17 GVB Centraal Station Dijkgraafplein (Osdorp) Westermarkt, Marnixstraat Bus Station, Kinkerstraat, Surinameplein, Lelylaan station, Meer en Vaart, Osdorp Central 6 to 10x per hour (Monday-Friday), 6x per hour (Weekend)
26 GVB Centraal Station IJburg Piet Heinkade, Rietlandpark, Zuiderzeeweg (P&R), IJburglaan 6 to 10x per hour. 6x per hour (Saturdays). 4 to 6x per hour (Sundays)

Bus servicesEdit

City servicesEdit

A GVB route 33 bus leaves Amsterdam Centraal.

As of July 2018, GVB city bus routes 18, 21 and 22 and 48 depart from the new bus platform G on the lake side of the station (IJzijde or 'IJ side').[19][20]

Bus Service Operator Platform From To Via
18 GVB J Centraal Station Slotervaart Westerdok, De Baarsjes, Mercatorplein, Postjesweg metro station, Johan Huizingalaan
21 GVB K Centraal Station Geuzenveld Westerdok, Van Hallstraat, Haarlemmerweg, Bos en Lommerplein, De Vlugtlaan metro station, Geuzenveld Noord
22 GVB E and H Muiderpoort Station Spaarndammerbuurt Zeeburg, Centraal Station, Westerdok, Zaansestraat
48 GVB F and G Station Sloterdijk Borneo Eiland Transformatorweg, Spaarndammerdijk, Westerdok, Centraal Station, Java-eiland, KNSM-eiland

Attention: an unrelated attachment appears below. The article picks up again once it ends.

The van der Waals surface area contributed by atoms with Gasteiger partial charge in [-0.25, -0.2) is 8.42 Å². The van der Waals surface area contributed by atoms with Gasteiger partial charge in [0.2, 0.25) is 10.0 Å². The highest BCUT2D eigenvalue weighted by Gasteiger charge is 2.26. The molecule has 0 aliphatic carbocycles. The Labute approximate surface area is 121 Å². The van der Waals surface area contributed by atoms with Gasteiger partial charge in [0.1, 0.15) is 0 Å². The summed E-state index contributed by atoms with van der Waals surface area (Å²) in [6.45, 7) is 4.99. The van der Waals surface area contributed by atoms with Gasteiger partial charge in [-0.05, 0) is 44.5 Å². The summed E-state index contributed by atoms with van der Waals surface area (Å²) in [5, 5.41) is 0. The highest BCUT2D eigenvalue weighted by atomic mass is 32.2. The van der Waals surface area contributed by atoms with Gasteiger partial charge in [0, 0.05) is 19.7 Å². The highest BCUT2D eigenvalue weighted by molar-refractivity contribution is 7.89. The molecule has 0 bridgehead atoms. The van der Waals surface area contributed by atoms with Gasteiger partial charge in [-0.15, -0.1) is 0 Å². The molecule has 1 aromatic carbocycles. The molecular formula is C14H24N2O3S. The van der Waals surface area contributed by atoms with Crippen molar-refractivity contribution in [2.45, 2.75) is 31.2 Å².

248 GVB G Centraal Station Houthavens

City nightbusesEdit

Night bus services operate daily, starting around midnight and running until around 6 AM. From Monday to Thursday, night buses run once per hour. On Fridays, Saturdays, and Sundays, they run twice per hour. As of December 2014, all night buses depart from platform G on the lake side of the station and call at all main entertainment areas in Amsterdam's city centre, including Leidseplein and Rembrandtplein.[20]

Bus Service Operator From To
N01 EBS Centraal Station Purmerend Overwhere
N04 EBS Centraal Station Purmerend Purmer-Noord
N10 EBS Centraal Station Edam
N14 EBS Centraal Station Hoorn
N47 Connexxion Centraal Station Uithoorn, via Amstelveen
N57 Connexxion Centraal Station Aalsmeer, via Amstelveen
N81 GVB Centraal Station Station Sloterdijk
N82 GVB Centraal Station Geuzenveld
N83 GVB Centraal Station Osdorp de Aker